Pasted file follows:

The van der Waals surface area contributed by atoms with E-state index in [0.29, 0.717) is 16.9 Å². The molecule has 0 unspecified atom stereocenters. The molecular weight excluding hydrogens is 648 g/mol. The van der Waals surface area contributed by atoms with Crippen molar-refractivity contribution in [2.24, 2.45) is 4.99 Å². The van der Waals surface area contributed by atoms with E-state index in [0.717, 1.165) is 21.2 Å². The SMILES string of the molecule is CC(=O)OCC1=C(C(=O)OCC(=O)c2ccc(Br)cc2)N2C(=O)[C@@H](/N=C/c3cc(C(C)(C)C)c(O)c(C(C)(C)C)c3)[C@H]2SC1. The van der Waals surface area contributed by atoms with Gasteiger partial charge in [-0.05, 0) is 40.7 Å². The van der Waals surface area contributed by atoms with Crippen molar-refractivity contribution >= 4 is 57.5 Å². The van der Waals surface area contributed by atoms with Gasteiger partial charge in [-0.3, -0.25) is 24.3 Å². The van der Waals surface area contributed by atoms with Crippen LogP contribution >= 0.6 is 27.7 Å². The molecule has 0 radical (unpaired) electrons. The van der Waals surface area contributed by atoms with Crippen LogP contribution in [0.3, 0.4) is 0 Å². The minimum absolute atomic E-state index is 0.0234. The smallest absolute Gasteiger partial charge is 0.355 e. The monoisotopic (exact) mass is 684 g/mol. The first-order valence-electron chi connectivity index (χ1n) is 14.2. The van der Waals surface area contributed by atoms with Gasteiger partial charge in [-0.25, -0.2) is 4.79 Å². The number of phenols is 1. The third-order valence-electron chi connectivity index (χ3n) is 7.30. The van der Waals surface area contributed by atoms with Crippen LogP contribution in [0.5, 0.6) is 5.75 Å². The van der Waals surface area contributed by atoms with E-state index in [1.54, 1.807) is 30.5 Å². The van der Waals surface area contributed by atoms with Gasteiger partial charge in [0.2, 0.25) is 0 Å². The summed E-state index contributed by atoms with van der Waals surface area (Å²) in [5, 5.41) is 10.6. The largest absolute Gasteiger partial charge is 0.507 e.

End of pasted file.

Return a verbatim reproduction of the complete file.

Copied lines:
The van der Waals surface area contributed by atoms with E-state index in [0.29, 0.717) is 16.9 Å². The molecule has 0 unspecified atom stereocenters. The molecular weight excluding hydrogens is 648 g/mol. The van der Waals surface area contributed by atoms with Crippen molar-refractivity contribution in [2.24, 2.45) is 4.99 Å². The van der Waals surface area contributed by atoms with E-state index in [0.717, 1.165) is 21.2 Å². The SMILES string of the molecule is CC(=O)OCC1=C(C(=O)OCC(=O)c2ccc(Br)cc2)N2C(=O)[C@@H](/N=C/c3cc(C(C)(C)C)c(O)c(C(C)(C)C)c3)[C@H]2SC1. The van der Waals surface area contributed by atoms with Gasteiger partial charge in [-0.05, 0) is 40.7 Å². The van der Waals surface area contributed by atoms with Crippen molar-refractivity contribution >= 4 is 57.5 Å². The van der Waals surface area contributed by atoms with Gasteiger partial charge in [-0.3, -0.25) is 24.3 Å². The van der Waals surface area contributed by atoms with Crippen LogP contribution >= 0.6 is 27.7 Å². The molecule has 0 radical (unpaired) electrons. The van der Waals surface area contributed by atoms with Crippen LogP contribution in [0.3, 0.4) is 0 Å². The minimum absolute atomic E-state index is 0.0234. The smallest absolute Gasteiger partial charge is 0.355 e. The monoisotopic (exact) mass is 684 g/mol. The first-order valence-electron chi connectivity index (χ1n) is 14.2. The van der Waals surface area contributed by atoms with Gasteiger partial charge in [-0.25, -0.2) is 4.79 Å². The number of phenols is 1. The third-order valence-electron chi connectivity index (χ3n) is 7.30. The van der Waals surface area contributed by atoms with Crippen LogP contribution in [0.5, 0.6) is 5.75 Å². The van der Waals surface area contributed by atoms with E-state index in [1.54, 1.807) is 30.5 Å². The van der Waals surface area contributed by atoms with Gasteiger partial charge in [0.2, 0.25) is 0 Å². The summed E-state index contributed by atoms with van der Waals surface area (Å²) in [5, 5.41) is 10.6. The largest absolute Gasteiger partial charge is 0.507 e.